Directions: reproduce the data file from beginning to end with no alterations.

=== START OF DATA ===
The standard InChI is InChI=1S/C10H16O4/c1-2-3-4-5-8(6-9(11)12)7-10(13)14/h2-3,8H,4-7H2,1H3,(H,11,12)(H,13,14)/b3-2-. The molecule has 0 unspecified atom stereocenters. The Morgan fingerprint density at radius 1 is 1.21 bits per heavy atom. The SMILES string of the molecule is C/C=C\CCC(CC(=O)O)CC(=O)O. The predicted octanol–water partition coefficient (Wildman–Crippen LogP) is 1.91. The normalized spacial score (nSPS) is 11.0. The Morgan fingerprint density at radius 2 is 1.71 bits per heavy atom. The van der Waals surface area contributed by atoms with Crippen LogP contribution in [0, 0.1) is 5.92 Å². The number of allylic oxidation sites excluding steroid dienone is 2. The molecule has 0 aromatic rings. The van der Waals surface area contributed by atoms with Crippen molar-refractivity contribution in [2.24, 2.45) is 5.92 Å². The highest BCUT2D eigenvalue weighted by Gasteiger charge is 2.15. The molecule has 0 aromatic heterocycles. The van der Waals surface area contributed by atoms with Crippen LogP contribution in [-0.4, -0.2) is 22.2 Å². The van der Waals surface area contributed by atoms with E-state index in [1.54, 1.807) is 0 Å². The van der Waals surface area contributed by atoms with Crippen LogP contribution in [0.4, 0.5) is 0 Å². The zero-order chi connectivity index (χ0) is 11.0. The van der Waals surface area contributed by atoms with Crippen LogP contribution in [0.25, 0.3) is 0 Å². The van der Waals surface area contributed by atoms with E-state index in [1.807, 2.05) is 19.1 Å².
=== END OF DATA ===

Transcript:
The standard InChI is InChI=1S/C10H16O4/c1-2-3-4-5-8(6-9(11)12)7-10(13)14/h2-3,8H,4-7H2,1H3,(H,11,12)(H,13,14)/b3-2-. The molecule has 0 unspecified atom stereocenters. The Morgan fingerprint density at radius 1 is 1.21 bits per heavy atom. The SMILES string of the molecule is C/C=C\CCC(CC(=O)O)CC(=O)O. The predicted octanol–water partition coefficient (Wildman–Crippen LogP) is 1.91. The normalized spacial score (nSPS) is 11.0. The Morgan fingerprint density at radius 2 is 1.71 bits per heavy atom. The van der Waals surface area contributed by atoms with Crippen LogP contribution in [0, 0.1) is 5.92 Å². The number of allylic oxidation sites excluding steroid dienone is 2. The molecule has 0 aromatic rings. The van der Waals surface area contributed by atoms with Crippen molar-refractivity contribution in [2.24, 2.45) is 5.92 Å². The highest BCUT2D eigenvalue weighted by Gasteiger charge is 2.15. The molecule has 0 aromatic heterocycles. The van der Waals surface area contributed by atoms with Crippen LogP contribution in [-0.4, -0.2) is 22.2 Å². The van der Waals surface area contributed by atoms with E-state index in [1.54, 1.807) is 0 Å². The van der Waals surface area contributed by atoms with Crippen LogP contribution in [0.4, 0.5) is 0 Å². The zero-order chi connectivity index (χ0) is 11.0. The van der Waals surface area contributed by atoms with Crippen LogP contribution in [0.25, 0.3) is 0 Å². The van der Waals surface area contributed by atoms with E-state index in [1.807, 2.05) is 19.1 Å².